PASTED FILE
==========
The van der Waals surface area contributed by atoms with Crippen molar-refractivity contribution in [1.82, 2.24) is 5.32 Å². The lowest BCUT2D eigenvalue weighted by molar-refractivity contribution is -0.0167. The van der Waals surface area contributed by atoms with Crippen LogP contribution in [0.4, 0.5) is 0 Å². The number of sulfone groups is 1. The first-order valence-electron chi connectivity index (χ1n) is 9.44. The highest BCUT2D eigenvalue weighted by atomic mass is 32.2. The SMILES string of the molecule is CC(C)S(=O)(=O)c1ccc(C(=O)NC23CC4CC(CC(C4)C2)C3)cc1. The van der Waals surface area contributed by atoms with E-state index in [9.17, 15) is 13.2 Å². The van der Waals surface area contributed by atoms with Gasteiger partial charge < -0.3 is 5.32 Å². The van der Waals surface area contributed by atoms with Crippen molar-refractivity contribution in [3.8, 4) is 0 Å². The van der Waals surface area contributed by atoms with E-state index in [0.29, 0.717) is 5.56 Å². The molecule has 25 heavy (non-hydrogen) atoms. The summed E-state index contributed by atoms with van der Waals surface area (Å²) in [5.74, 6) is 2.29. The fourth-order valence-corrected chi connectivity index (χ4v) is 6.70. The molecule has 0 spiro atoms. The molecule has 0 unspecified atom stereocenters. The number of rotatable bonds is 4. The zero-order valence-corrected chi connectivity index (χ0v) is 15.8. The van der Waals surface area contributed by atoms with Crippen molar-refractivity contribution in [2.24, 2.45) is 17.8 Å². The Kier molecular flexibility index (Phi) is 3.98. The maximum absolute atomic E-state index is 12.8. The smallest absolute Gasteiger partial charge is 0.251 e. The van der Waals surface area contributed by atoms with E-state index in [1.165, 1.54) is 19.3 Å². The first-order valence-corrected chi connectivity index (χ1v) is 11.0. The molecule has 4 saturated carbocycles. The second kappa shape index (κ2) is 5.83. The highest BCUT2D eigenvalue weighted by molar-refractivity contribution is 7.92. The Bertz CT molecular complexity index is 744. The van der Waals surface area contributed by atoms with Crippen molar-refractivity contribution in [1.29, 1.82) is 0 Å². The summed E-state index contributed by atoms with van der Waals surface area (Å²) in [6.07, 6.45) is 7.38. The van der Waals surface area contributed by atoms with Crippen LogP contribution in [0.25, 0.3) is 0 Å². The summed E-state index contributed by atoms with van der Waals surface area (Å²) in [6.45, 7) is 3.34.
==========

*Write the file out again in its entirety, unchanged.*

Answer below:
The van der Waals surface area contributed by atoms with Crippen molar-refractivity contribution in [1.82, 2.24) is 5.32 Å². The lowest BCUT2D eigenvalue weighted by molar-refractivity contribution is -0.0167. The van der Waals surface area contributed by atoms with Crippen LogP contribution in [0.4, 0.5) is 0 Å². The number of sulfone groups is 1. The first-order valence-electron chi connectivity index (χ1n) is 9.44. The highest BCUT2D eigenvalue weighted by atomic mass is 32.2. The SMILES string of the molecule is CC(C)S(=O)(=O)c1ccc(C(=O)NC23CC4CC(CC(C4)C2)C3)cc1. The van der Waals surface area contributed by atoms with E-state index in [9.17, 15) is 13.2 Å². The van der Waals surface area contributed by atoms with Gasteiger partial charge < -0.3 is 5.32 Å². The van der Waals surface area contributed by atoms with Crippen molar-refractivity contribution in [3.8, 4) is 0 Å². The van der Waals surface area contributed by atoms with E-state index in [0.29, 0.717) is 5.56 Å². The molecule has 25 heavy (non-hydrogen) atoms. The summed E-state index contributed by atoms with van der Waals surface area (Å²) in [5.74, 6) is 2.29. The fourth-order valence-corrected chi connectivity index (χ4v) is 6.70. The molecule has 0 spiro atoms. The molecule has 0 unspecified atom stereocenters. The number of rotatable bonds is 4. The zero-order valence-corrected chi connectivity index (χ0v) is 15.8. The van der Waals surface area contributed by atoms with Crippen molar-refractivity contribution in [2.24, 2.45) is 17.8 Å². The Kier molecular flexibility index (Phi) is 3.98. The maximum absolute atomic E-state index is 12.8. The smallest absolute Gasteiger partial charge is 0.251 e. The van der Waals surface area contributed by atoms with E-state index in [1.165, 1.54) is 19.3 Å². The first-order valence-corrected chi connectivity index (χ1v) is 11.0. The molecule has 4 saturated carbocycles. The second kappa shape index (κ2) is 5.83. The highest BCUT2D eigenvalue weighted by molar-refractivity contribution is 7.92. The Bertz CT molecular complexity index is 744. The van der Waals surface area contributed by atoms with Crippen molar-refractivity contribution in [1.29, 1.82) is 0 Å². The summed E-state index contributed by atoms with van der Waals surface area (Å²) in [6.07, 6.45) is 7.38. The van der Waals surface area contributed by atoms with Crippen LogP contribution in [0.25, 0.3) is 0 Å². The summed E-state index contributed by atoms with van der Waals surface area (Å²) in [6.45, 7) is 3.34.